The Ohio Department of Transportation today, Tuesday, June 6, began installing 35 miles of fiber-optic cable underground along U.S. Route 33 to aid in the testing of smart vehicles.

The $4.8 million project, which is to run between Dublin and East Liberty, is slated to be finished by October. Most of the cost will be covered by a $15 million state investment, according to information from ODOT.

Because the project will be completed off the highway, ODOT doesn't anticipate any lane closures or restrictions, ODOT press secretary Matt Bruning said.

Ninety-four percent of all automobile crashes are the result of human error, Bruning said. One big component of smart-vehicle testing is the ability to reduce the capacity for human error. The project could be a game changer for safety and transportation across the country, Bruning said.

"Having that start here in Ohio is fantastic," he said.

The fiber installation will be completed in four phases. By mid-August, weather permitting, a minimum of 24 strands of fiber-optic cable is expected to be tested and operational. A remaining 432 strands and remaining project work will be slated for completion by October. The project also includes 250 pull boxes to house the cable throughout the corridor.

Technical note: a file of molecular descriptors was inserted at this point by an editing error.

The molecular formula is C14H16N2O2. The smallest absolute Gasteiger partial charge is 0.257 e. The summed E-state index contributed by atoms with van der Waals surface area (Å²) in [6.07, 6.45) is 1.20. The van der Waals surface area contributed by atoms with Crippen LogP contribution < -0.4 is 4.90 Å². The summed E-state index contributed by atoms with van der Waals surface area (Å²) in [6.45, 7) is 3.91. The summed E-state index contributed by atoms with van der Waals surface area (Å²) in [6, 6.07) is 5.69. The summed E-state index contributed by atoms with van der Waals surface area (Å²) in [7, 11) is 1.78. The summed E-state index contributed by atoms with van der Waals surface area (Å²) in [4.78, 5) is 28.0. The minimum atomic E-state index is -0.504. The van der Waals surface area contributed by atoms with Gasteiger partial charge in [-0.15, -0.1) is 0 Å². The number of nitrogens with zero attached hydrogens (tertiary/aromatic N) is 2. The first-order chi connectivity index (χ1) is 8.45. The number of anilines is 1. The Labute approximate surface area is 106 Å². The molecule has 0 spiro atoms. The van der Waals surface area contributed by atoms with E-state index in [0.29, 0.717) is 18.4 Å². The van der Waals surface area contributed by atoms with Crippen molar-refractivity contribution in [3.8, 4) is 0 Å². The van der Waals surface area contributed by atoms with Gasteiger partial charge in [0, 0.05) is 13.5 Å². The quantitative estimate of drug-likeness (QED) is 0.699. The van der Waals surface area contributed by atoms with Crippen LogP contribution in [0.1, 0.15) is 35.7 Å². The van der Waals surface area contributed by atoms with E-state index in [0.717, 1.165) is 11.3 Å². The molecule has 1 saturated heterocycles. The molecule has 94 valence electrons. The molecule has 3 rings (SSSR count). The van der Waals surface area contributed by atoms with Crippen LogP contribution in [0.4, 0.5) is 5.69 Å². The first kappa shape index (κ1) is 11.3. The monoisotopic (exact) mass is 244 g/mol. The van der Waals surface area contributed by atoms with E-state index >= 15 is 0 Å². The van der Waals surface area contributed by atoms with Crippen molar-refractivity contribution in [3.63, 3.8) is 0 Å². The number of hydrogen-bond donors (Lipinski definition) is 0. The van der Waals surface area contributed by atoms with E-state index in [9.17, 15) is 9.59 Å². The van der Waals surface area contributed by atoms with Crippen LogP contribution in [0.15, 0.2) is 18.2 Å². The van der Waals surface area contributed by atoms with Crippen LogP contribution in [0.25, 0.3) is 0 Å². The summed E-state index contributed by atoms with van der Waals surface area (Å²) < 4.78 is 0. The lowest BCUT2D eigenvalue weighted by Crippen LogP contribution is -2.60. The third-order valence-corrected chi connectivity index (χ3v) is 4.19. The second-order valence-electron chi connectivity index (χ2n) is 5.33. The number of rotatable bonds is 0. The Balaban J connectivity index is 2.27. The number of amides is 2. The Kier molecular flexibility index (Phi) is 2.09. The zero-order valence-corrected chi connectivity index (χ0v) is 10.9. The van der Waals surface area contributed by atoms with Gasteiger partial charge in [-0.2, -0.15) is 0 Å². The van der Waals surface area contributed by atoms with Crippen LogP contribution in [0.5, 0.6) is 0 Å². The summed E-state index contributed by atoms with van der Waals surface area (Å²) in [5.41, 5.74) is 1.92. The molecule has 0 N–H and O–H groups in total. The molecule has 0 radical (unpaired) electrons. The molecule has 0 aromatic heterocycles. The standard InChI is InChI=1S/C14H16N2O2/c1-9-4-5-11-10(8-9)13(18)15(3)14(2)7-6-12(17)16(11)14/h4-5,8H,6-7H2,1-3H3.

Federal funding for a smart corridor along Route 33 includes a $6 million U.S. Department of Transportation grant given to Union County and the cities of Marysville and Dublin for the smart-mobility corridor.

Bruning said the federal funds likely would go toward nonfiber-optic improvements for the project.

Doug McCollough, Dublin's chief information officer, said the grant's total project budget is $13 million, and Union County and the cities of Dublin and Marysville are responsible for providing nearly $7 million in a local match. A portion of the funding also would go toward equipment for fleet-vehicle improvement.